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Social Sec Disability Resources
- Social Security Disability: Understanding The Process And Procedures
- How Is Residual Functional Capacity Used To Determine Eligibility For Social Security Disability Benefits
- How Does The Social Security Administration Determine Disability
- What Is The Difference Between Social Security Disability And Supplemental Security Income (SSI)
- What Types Of Medical Conditions Are Included In The Social Security Administration's Compassionate Allowance Initiative
- More Social Sec Disability Articles
Social Security Disability Lawyers
Claimants often struggle with the question of when they need a Social Security Disability (SSD) attorney to assist them with their disability benefits claims. Another logical question is if you need to retain such an attorney, when is the best time to do so? According to the Social Security Administration (SSA), its representatives are instructed and trained to tell consumers and members of the public who ask whether an attorney is needed to help present a disability benefits claim that the answer is no.
These SSA personnel are trained to give that response because, as a claimant, you do have the right and option to represent yourself without assistance of legal counsel. These individuals also realize that a claimant’s odds of prevailing on a disability benefits claim are markedly greater when the claimant has the assistance of a lawyer who has experience in the disability field.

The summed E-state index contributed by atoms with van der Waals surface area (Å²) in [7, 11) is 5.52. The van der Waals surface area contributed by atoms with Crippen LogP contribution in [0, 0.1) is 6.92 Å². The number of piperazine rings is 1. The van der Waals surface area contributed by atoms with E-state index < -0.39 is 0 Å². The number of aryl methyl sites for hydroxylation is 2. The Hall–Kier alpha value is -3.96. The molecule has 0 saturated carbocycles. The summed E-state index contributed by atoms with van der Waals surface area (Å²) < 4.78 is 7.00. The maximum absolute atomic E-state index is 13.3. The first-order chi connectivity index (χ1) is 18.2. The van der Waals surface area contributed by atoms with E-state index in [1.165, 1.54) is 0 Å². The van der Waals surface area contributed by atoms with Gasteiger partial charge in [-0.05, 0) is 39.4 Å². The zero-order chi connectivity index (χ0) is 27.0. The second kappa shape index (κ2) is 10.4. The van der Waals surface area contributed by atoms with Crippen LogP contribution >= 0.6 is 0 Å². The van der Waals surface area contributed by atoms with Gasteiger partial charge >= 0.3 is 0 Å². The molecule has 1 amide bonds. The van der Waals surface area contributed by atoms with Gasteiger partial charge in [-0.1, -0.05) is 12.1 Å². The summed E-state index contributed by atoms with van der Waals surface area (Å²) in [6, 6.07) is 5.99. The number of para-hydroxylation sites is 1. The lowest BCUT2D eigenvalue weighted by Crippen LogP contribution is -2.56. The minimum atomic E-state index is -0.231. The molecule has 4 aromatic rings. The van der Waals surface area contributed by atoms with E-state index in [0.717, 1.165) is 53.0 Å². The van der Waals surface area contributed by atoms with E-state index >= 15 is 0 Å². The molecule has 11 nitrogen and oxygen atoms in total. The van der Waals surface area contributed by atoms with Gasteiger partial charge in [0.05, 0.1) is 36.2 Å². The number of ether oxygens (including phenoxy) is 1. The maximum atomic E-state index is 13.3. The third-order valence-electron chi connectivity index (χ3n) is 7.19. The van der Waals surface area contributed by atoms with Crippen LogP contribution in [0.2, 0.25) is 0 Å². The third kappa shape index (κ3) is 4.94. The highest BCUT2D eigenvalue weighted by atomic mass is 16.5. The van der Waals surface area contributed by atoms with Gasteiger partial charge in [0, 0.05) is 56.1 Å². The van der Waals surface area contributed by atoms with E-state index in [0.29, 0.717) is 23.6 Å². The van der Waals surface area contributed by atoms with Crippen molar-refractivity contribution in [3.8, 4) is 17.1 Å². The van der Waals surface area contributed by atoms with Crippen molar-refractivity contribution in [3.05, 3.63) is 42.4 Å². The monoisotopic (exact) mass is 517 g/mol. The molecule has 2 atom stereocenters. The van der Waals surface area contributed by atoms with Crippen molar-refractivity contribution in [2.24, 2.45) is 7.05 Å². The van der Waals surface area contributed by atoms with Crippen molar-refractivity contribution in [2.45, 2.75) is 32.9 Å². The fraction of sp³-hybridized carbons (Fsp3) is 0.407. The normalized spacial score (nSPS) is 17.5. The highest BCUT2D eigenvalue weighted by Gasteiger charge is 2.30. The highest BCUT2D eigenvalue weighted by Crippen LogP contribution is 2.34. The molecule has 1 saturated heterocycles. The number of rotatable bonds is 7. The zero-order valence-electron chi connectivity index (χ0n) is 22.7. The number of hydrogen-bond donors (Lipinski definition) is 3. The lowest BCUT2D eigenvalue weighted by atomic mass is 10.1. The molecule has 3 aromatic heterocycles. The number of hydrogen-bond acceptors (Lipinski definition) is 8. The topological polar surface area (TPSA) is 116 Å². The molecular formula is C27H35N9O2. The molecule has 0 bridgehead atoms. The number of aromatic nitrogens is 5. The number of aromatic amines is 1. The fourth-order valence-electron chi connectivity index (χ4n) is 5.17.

Claimant's Odds Of Prevailing
It is very unlikely that representatives at the Social Security Administration will answer a claimant’s question of whether his or her odds of prevailing on a disability claim are greater with the help of an SSD attorney. The likely response from such personnel is that SSA personnel are unauthorized to respond to requests of that nature.
In many cases, the major hesitation a claimant might have in hiring legal counsel is related to the attorney's costs and fees. However, often this concern is the result of misinformation or confusion. Many SSD attorneys do not charge hourly fees but contingency fees, meaning that they only collect fees and costs from the client if they are successful in obtaining a recovery for that client. Those recovered fees are then used, at least in part, to pay counsel.
Dealing With Social Security Regulations
Some claimants believe that they are so blatantly and obviously disabled and injured that it isn't even necessary to hire a SSD attorney to help them make their claims. However, the regulations for Social Security define terms like disability in ways that are not pertinent to the ways we popularly understand and use them. It's easy to walk into a landmine of concepts, definitions and theories in such situations if you don't otherwise have the capable assistance of skilled, experienced Social Security disability lawyer.